83 items tagged "music"

  • Reformation Sunday - 10/25


    On this day we celebrate the heart of our faith:  the gospel of Christ—the good news—that makes us free! We pray that the Holy Spirit would continue to unite the church today in its proclamation and witness to the world.


  • Musical Notes - 7/15/2018 - A note from Zach Dean

    Witnesses to the Gospel,

    It has been an absolute joy to serve as your Minister of Music. As my time serving comes to a close, my thoughts are lingering on the past three years.

    Yes, it only has been three years since I began my time with you. It feels like much longer — and not in a bad way! It feels as if each of you has been a significant part of my life, and indeed you have been! It is the short time period that makes it a wonder, mainly because this community has taught me so much. Chief among those is something I want to name here: appreciation, and not just appreciation, but what I am going to call “Holy Appreciation.”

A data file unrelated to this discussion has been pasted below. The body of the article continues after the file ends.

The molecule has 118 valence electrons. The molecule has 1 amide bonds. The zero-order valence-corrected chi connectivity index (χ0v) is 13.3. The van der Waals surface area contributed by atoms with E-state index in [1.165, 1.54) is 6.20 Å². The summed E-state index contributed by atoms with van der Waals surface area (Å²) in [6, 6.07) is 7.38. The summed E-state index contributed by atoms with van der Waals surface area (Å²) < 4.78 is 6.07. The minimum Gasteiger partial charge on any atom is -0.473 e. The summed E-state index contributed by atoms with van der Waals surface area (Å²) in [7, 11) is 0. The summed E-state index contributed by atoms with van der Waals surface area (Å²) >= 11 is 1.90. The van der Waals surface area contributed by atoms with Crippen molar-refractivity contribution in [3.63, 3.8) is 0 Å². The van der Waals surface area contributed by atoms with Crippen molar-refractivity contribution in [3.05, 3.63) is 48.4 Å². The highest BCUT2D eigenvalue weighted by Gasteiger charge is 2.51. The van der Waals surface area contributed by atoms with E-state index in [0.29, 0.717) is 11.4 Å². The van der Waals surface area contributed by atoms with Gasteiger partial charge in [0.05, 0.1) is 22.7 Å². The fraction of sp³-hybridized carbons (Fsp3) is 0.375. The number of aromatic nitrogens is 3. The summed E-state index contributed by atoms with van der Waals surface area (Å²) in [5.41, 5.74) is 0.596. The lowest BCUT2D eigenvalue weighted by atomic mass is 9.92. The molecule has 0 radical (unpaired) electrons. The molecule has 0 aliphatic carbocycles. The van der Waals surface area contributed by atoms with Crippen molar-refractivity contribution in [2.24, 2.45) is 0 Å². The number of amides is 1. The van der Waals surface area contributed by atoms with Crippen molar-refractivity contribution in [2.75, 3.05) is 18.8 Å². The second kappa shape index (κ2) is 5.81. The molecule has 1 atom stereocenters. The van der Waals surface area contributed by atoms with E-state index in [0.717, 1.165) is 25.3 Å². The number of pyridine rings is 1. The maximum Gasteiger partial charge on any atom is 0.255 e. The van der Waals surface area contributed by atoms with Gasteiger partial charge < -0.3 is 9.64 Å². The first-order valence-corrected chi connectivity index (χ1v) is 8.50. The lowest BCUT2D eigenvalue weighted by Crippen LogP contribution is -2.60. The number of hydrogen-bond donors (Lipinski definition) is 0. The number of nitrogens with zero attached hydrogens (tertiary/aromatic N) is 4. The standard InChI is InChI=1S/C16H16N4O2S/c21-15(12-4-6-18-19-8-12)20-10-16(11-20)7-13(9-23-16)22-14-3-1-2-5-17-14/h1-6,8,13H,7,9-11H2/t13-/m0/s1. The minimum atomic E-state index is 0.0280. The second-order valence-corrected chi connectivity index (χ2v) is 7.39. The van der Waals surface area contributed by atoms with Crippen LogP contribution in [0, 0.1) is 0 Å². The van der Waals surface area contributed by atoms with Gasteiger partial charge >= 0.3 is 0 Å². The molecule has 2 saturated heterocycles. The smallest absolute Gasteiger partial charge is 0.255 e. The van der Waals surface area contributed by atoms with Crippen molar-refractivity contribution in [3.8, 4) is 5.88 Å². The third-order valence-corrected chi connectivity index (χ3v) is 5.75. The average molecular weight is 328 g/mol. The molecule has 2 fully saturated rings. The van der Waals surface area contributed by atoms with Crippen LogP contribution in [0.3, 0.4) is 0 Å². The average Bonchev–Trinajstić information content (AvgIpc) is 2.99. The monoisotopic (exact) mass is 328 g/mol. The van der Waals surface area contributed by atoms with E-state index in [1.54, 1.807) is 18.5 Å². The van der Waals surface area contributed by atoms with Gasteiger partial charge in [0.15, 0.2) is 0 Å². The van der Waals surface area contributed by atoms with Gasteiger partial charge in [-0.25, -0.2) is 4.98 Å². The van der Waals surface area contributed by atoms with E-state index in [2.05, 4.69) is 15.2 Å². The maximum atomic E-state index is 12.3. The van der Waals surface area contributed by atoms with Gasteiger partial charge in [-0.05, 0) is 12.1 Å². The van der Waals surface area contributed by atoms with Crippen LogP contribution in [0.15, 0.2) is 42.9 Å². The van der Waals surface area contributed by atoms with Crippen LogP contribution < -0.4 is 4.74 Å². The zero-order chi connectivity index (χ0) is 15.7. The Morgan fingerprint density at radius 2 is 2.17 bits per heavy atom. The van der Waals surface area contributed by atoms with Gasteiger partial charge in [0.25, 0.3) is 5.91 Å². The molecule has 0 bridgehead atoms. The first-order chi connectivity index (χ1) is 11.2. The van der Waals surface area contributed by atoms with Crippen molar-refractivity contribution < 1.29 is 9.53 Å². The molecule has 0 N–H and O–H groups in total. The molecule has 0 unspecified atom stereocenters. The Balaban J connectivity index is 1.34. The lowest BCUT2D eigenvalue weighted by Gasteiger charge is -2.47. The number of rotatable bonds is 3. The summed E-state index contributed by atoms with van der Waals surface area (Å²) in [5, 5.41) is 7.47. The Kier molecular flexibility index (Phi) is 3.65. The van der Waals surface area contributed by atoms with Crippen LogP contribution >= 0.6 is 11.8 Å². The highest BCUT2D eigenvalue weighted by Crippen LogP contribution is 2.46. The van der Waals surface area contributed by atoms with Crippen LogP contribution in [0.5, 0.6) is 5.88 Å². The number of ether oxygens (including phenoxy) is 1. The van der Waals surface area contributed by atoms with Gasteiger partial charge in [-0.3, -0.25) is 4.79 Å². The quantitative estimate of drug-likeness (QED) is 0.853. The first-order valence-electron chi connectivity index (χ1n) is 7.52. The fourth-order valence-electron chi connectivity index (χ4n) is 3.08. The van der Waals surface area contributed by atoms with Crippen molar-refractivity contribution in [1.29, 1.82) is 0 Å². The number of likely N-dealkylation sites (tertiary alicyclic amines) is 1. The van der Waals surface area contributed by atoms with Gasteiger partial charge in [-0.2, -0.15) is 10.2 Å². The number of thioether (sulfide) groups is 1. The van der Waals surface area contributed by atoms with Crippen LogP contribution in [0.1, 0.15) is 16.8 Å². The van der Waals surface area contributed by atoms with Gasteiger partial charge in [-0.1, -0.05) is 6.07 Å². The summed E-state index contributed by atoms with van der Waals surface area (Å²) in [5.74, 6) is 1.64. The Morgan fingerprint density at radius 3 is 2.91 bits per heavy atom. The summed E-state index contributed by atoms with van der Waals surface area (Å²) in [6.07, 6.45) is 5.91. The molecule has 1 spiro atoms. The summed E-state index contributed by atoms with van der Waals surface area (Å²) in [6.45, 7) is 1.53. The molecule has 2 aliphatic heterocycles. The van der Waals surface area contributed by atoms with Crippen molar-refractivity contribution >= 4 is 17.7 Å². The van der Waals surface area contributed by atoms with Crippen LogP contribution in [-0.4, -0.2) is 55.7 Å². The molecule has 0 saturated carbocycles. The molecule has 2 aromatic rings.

Holy Appreciation is much more than just saying “thanks.” It is different than saying “thanks” if someone says “God Bless You” after a sneeze; it is different than thanking someone after they hold a door open for you; it is different than the appreciation offered countless ways that happen each and every day as “thanks” flies out of our mouths so we can be polite. Holy Appreciation is something different: it is a pastor that never fails to lift up those who need recognizing for their work in and for the community. Holy Appreciation is a Church Council that produces signed thank you cards; a note left by musicians after they created music for the community. Holy Appreciation, despite how common it is in this place, is still wholly Holy.